One of the scariest films ever made
In honor of the new Blair Witch coming out later this month, I felt obligated to go back and review the 1999 found footage horror classic, The Blair Witch Project. It's directed by Daniel Myrick and Eduardo Sanchez and stars Heather Donahue, Michael C. Williams, and Joshua Leonard, all who play fictional versions of themselves.
Three film students, Heather, Michael, and Josh set out into the woods of Burkittsville, Maryland to shoot a documentary on the fabled Blair Witch, a local legend. Viewers are told the three disappeared and were never seen again, but that the footage they filmed was found a year later. This recovered footage is the film the viewer is watching.
When I think of the scariest films ever made, the first few movies to come to mind are The Exorcist, The Shining, Alien, and Psycho. I am one to make the claim that The Blair Witch Project should be included right alongside these other horror films. Others would argue this movie is devoid of scares, largely in part because our three characters are all college-aged and they continually make idiotic decisions. Brainless teenagers/young adults are typically the primary characters in slasher and cheap, cash-grab horror movies nowadays. So why should The Blair Witch Project be seen any differently? Because unlike many slasher and horror movies, Blair Witch does not rely on cheap jump scares and excessive gore. Our characters may be not-so-bright college students, but their situation is one of pure terror. It's a situation that forces you to fill in supposed holes with your imagination.
- The lack of gore and jump scares. I'm not sure why horror movie filmmakers seem to believe scares and terror come from making you jump and/or exhibiting the gross-out factor that comes from watching human bodies get ripped to shreds. I cannot recall the last time I saw a modern day horror movie trailer that did not at any point have a moment where there is brief silence, and then the next moment something pops out to frighten you. The Blair Witch Project relies on suspense and imagination, both of which are severely lacking in modern day horror.
The key behind The Blair Witch Project is the fear of the unknown. People are scared by what they do not know, and the film never presents us enough evidence to conclude what exactly is happening to our three characters. Are they being pursued by a witch ghost? Or maybe it's an ugly monster? We are forced to use our imaginations to make an assumption, and that's what terrifies us. People want answers to questions that interest them, but when they don't have or don't get those answers, they'll get either frustrated or scared. In this case, they get scared. We are watching three people travel into the woods. There is no communication with the outside world. Their supplies start to run out. Nobody knows where they are. They're lost and have no idea where to go.
The film slowly builds up suspense, and when our three characters realize the magnitude of their situation, terror strikes. There is no need for excessive blood or to have something pop out to make you jump, because we are right there with Heather, Josh, and Mike as their fear and hopelessness sets in. They don't know what's happening to them, and neither do we. Their fear becomes our fear.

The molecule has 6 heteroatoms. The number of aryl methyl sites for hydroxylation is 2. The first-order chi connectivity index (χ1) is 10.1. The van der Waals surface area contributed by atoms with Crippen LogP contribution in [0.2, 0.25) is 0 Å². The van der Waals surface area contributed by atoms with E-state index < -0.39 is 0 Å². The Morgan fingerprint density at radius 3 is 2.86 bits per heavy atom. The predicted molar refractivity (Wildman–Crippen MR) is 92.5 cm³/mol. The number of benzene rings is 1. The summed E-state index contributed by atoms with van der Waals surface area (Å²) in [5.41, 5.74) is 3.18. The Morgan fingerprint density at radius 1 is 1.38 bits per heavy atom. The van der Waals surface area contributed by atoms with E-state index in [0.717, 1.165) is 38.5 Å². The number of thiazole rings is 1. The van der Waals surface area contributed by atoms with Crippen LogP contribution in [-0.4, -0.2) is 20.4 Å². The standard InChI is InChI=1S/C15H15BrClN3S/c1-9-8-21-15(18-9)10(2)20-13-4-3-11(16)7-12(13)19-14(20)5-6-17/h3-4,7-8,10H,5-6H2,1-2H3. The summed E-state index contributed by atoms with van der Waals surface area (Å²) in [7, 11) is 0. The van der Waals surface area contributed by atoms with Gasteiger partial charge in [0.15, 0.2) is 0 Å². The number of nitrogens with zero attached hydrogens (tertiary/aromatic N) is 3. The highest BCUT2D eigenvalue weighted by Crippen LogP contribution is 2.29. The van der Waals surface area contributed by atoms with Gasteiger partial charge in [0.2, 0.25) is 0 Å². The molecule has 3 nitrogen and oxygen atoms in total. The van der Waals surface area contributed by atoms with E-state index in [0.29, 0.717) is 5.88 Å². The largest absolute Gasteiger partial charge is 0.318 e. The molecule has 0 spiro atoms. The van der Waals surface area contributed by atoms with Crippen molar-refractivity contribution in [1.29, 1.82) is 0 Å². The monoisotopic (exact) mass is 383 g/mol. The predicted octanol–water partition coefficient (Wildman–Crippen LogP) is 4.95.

- I could not find anything in The Blair Witch Project that I could consider to be a major flaw. If anything, Josh is, arguably, the member of the trio that gets the least amount of attention. Much of the first-person perspective we see is from Heather and Mike. The only noteworthy times that Josh is holding the camera is when he is yelling at Heather for supposedly losing their map, and later on when he brazenly taunts her about the three being lost. Something significant involving Josh does happen later on, but too often it feels we are getting either Heather or Mike's respective viewpoints. I can safely claim that Heather is the most important of the three because she is the one who proposes creating the documentary, and Josh and Mike continually ask her if she knows where they are going. Again, this is more of a precise nitpick that I can understand if you disagree with.
Found footage is a horror film gimmick that gets many complaints nowadays because of its general overuse, but when done well, credit should be given where credits due. The Blair Witch Project is the defining example of found footage, using it as a medium to express the idea that imagination and the fear of the unknown can contain true and unadulterated terror. There are no cheap jump scares or examples of grotesque gore, but instead an underlying sense of realism to tease you just enough into thinking maybe this film could've actually happened.
There will always be a divide between those, like me, who believe The Blair Witch Project is a classic in horror cinema, and those that claim the film is laughable and scare-free. If you're unsure, think not so much about who the characters are and the way they behave, but what their situation is and what could possibly be lurking behind the trees. If your answer is "I don't know", that's good, because what you don't know is the undeniably frightening truth.
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